Upon their return, Matapang and Hirao attacked Calungsod, but the young missionary was able to escape the spears aimed at him. He tried to get closer to San Vitores to protect the priest, until a spear suddenly pierced through his chest, wounding him. One of the killers breached his skill with a machete axe. the priest suffered the same fate, with only "May God have mercy on you," to utter.


News of the bloody sacrifice of the Jesuit missionary and his companion reached the Philippines and on May 3, 1672, a Te Deum and requiem was held in their memory in Manila.


Although he might have lived more than 300 years ago, Pedro Calungsod is perhaps representative of the Filipino's youth's dynamic commitment to the Catholic Church's mission of evangelization.


True "fishers of men" and "harvesters in the Lord's vineyard," modern day Pedro Calungsod are all around the globe. They risk their lives in foreign lands while proclaiming the Good News of salvation to everyone.

print: October 20, 1999, The Varsitarian, Vol. LXXI No. 6

Prayer to
Blessed Pedro Calungsod
Blessed Pedro Calungsod,
student, catechist, young migrant,
missionary, faithful friend, martyr,
you inspire us
by your fidelity in times of adversity;
by your courage in teaching the faith
in the midst of hostility;
and by your love in shedding your blood
for the sake of the Gospel.

Make our troubles your own
(here mention your request)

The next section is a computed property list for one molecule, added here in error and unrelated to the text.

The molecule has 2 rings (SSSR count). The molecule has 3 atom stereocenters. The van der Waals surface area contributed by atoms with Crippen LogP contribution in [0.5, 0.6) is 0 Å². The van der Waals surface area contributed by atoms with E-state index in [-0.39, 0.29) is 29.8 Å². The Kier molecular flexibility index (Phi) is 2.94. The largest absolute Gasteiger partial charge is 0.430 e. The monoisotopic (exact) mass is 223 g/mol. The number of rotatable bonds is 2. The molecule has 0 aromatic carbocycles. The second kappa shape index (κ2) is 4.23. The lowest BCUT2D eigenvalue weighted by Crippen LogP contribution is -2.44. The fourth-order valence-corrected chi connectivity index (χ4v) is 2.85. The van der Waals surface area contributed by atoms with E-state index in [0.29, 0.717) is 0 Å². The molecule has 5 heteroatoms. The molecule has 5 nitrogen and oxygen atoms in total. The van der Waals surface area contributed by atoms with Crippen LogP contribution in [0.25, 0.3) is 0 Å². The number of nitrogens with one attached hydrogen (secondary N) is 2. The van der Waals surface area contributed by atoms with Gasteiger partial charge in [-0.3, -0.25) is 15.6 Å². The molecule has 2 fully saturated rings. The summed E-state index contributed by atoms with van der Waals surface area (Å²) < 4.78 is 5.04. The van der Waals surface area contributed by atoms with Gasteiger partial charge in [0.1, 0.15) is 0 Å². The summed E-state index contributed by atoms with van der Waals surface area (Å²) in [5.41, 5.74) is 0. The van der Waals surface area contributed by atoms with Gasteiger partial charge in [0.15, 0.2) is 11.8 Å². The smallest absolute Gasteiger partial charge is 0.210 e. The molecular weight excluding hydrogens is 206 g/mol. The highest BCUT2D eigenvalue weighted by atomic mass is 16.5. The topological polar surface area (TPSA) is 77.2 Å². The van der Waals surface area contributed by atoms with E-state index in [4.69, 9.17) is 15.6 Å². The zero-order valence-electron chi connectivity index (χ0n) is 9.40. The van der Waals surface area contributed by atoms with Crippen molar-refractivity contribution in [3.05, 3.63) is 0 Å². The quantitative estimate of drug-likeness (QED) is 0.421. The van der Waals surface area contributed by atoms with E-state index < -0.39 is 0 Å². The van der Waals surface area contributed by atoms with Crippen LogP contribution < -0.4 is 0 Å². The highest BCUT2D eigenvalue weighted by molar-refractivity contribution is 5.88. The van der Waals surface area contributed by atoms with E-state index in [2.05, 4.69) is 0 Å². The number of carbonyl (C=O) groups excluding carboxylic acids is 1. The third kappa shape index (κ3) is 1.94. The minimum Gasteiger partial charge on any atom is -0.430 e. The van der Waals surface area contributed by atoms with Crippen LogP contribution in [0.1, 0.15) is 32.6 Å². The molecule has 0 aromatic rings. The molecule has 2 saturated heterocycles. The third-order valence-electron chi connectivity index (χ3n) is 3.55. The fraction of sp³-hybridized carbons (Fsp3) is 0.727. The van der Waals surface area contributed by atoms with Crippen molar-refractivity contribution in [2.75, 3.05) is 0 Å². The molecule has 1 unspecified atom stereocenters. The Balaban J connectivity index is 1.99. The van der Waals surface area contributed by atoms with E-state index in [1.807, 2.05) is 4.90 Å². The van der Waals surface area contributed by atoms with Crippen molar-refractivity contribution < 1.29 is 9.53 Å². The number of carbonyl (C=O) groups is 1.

and intercede for us
before the throne of Mercy and Grace
so that,
as we experience the help of heaven,
we may be encouraged to live
and proclaim the Gospel here on earth.
Prayer for the Beatification
of the Servant of God
Lord God,

through your Son Jesus Christ,
You taught us that there can be
no greater love than to lay down
one's life for one's friends.
Your servant, Pedro Calungsod,
inspires us by his fidelity
in times of adversity,
by his courage in teaching the Faith
in the midst of hostility,
and by his love in shedding his blood
for the sake of the Gospel.
We humbly ask you to raise him
to the honor of the altar,
so that we may count him
among our intercessors in heaven
for the glory of your name.
We ask this
through Jesus Christ our Lord.

Prayer for Special Intentions to
My Lord,

In your grace,
you have shown through your
Beato Pedro Calungsod,
the sublime prize of following

Through his martyrdom, you
have shown us that age and
race will not hinder us from
serving and loving you;

His youthful fervor in
defending the faith earned him
the title to be called Blessed;

Thus in confidence,
I humbly call unto him to pray
with me, and to intercede for
this urgent favor
(make a request) and that through
his glorious life, I may try
to emulate him, together
with Mother Mary, who
have without reserve said
yes to your will.

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If you receive the grace you asked for through
Blessed Pedro Calungsod, kindly inform or write to:

Commission on Worship Office
Barangay Press, Patria de Cebu Bldg.
P. Burgos cor. Legaspi Sts., Cebu City
6000 Philippines